• Charles Halberstam says

      Yes David, if each were 36v and stacked in parrallel then each module would add amperage to the overall pack. The modules can be stacked any way for both series and parallel connection (e.get if you needed 72v?) But only parallel adds Ah. Parralel also doubles (if 2 obv,) the available amp draw of the pack.
      The modules I saw, seemed to be 10s 1p (36v) flat looking packs (similar to small oblong laptop style batts, encased in resin as a flat block. They looked very durable like that too.
      I’m not sure where grin tech is holding in development, but for practical purposes, I’d think a 10ah pack would be a minimum, so I’d think at least four modules would be needed, if using (normal, approx,) 2500mah cells.

      • says

        Thanks Charles Halberstam, for the complete explanation.
        I understand the concept, but am not convinced that there is practical need. Also, this is complicate a Smart Battery Management System, right ?

    • Eugene says

      I was in discussion with Grin Tech and they told me that they could supply 5 to 6 packs at 36V 2.8a and they should be ready later this year. Let me know if you get the same response. I told them I would need them for airline transport and able to be able to work together on an electric touring bike.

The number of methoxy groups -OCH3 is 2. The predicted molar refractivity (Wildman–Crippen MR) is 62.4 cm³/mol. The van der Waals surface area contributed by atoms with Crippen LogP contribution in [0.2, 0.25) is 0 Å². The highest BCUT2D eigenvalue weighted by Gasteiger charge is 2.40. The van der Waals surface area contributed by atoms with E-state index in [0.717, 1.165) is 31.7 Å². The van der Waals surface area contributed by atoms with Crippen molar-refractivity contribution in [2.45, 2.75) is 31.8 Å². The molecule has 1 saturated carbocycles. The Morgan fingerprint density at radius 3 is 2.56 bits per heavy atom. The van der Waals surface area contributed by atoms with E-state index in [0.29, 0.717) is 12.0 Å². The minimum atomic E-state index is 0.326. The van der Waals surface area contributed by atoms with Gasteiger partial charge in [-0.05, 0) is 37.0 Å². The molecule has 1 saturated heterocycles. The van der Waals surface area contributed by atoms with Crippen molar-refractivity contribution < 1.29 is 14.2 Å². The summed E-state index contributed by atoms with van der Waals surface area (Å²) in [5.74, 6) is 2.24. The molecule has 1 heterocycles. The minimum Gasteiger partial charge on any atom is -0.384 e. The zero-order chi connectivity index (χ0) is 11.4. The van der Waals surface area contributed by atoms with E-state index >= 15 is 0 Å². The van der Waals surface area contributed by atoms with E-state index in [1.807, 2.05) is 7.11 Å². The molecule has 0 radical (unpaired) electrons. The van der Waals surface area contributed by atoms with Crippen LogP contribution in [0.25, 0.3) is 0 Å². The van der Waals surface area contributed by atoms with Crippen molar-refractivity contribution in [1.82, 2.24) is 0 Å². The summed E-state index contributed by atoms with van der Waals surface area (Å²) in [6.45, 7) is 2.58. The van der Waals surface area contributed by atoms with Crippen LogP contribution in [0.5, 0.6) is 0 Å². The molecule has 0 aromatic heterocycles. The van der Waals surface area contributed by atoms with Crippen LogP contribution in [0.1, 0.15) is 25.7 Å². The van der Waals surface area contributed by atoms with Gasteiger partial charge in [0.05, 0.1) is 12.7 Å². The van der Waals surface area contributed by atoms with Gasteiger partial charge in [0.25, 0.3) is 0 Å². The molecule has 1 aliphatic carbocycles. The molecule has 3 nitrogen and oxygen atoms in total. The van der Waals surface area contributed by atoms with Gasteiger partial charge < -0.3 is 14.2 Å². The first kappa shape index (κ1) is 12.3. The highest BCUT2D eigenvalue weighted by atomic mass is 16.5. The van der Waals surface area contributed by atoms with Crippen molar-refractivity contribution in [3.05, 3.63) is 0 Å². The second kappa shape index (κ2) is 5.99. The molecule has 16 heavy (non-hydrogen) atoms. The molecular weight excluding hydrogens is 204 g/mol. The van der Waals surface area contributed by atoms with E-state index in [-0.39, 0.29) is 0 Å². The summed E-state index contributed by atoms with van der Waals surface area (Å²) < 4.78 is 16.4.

• Charles Halberstam says

        Yes Eugene, those were the packs I was referencing from Grin, good to know that they’re soon available in case others are interested too.
        Obviously they’ll know they’re for airline transportation as that is their ‘raison d’etre!’ why they were created in the 1st place.
        I don’t personally have any need for them at the moment, but unlike David, I DO think there is a practical need for them. Furthermore, the BMS doesn’t need to be more complicated just because the modules are separated? Wire doesn’t care if it’s inside a battery case or between modules when it’s connected up as a pack, so why should it be more complicated?

        • Eugene says

          As people like myself look for this type of battery pack more and more companies will develop them. I know that NYCeWheels offered an Electric Brompton with two (36V 4.4amp) batteries that could be set-up in parallel to give 316.8 watt hours and still be airline legal. Unfortunately, their deal with the Chinese battery supplier went south and they told me they have not been able to get the batteries in the quantities needed.

          • Charles Halberstam says

            So I just checked out the FAA rules and I see that theyou have both 100wh (no asking of Airlines permission required,) and 160wh limit, (with permission,) as well as only 2 batts allowed in total.
            It actually turns out that I bought/have, two x Two (very close to qualifying,) turn key Ebike batts, made by the same company/ Factory, (Scud group,) for both my Kayman flash+ and Freway VR01 Ebikes. The Kayman is a year older, 2 ‘on frame,’ locking bar type batts, totalling 5ah each, 10ah total, and the Freway has 2 seperate compact hexagonal batteries that lock into a bottle/dolphin type frame mount. Both have on board BMS’s and the Freways have Led capacity gauges too.